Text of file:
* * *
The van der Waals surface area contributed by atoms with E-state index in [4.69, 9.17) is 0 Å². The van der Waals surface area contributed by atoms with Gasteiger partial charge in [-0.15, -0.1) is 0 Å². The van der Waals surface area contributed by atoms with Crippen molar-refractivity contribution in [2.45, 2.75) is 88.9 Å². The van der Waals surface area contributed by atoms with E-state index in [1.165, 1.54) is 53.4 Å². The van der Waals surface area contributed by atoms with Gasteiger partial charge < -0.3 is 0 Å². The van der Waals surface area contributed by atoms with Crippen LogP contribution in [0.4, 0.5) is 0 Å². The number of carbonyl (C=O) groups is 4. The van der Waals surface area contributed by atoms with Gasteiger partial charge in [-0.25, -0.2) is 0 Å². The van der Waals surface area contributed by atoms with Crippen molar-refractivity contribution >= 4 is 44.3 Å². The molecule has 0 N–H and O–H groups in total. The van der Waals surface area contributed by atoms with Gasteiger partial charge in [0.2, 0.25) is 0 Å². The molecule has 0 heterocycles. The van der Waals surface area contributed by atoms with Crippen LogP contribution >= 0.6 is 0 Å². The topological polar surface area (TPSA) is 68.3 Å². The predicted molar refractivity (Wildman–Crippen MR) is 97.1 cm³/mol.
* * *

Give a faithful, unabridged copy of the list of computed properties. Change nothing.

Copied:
The van der Waals surface area contributed by atoms with E-state index in [4.69, 9.17) is 0 Å². The van der Waals surface area contributed by atoms with Gasteiger partial charge in [-0.15, -0.1) is 0 Å². The van der Waals surface area contributed by atoms with Crippen molar-refractivity contribution in [2.45, 2.75) is 88.9 Å². The van der Waals surface area contributed by atoms with E-state index in [1.165, 1.54) is 53.4 Å². The van der Waals surface area contributed by atoms with Gasteiger partial charge < -0.3 is 0 Å². The van der Waals surface area contributed by atoms with Crippen LogP contribution in [0.4, 0.5) is 0 Å². The number of carbonyl (C=O) groups is 4. The van der Waals surface area contributed by atoms with Gasteiger partial charge in [-0.25, -0.2) is 0 Å². The van der Waals surface area contributed by atoms with Crippen molar-refractivity contribution >= 4 is 44.3 Å². The molecule has 0 N–H and O–H groups in total. The van der Waals surface area contributed by atoms with Gasteiger partial charge in [0.2, 0.25) is 0 Å². The molecule has 0 heterocycles. The van der Waals surface area contributed by atoms with Crippen LogP contribution >= 0.6 is 0 Å². The topological polar surface area (TPSA) is 68.3 Å². The predicted molar refractivity (Wildman–Crippen MR) is 97.1 cm³/mol.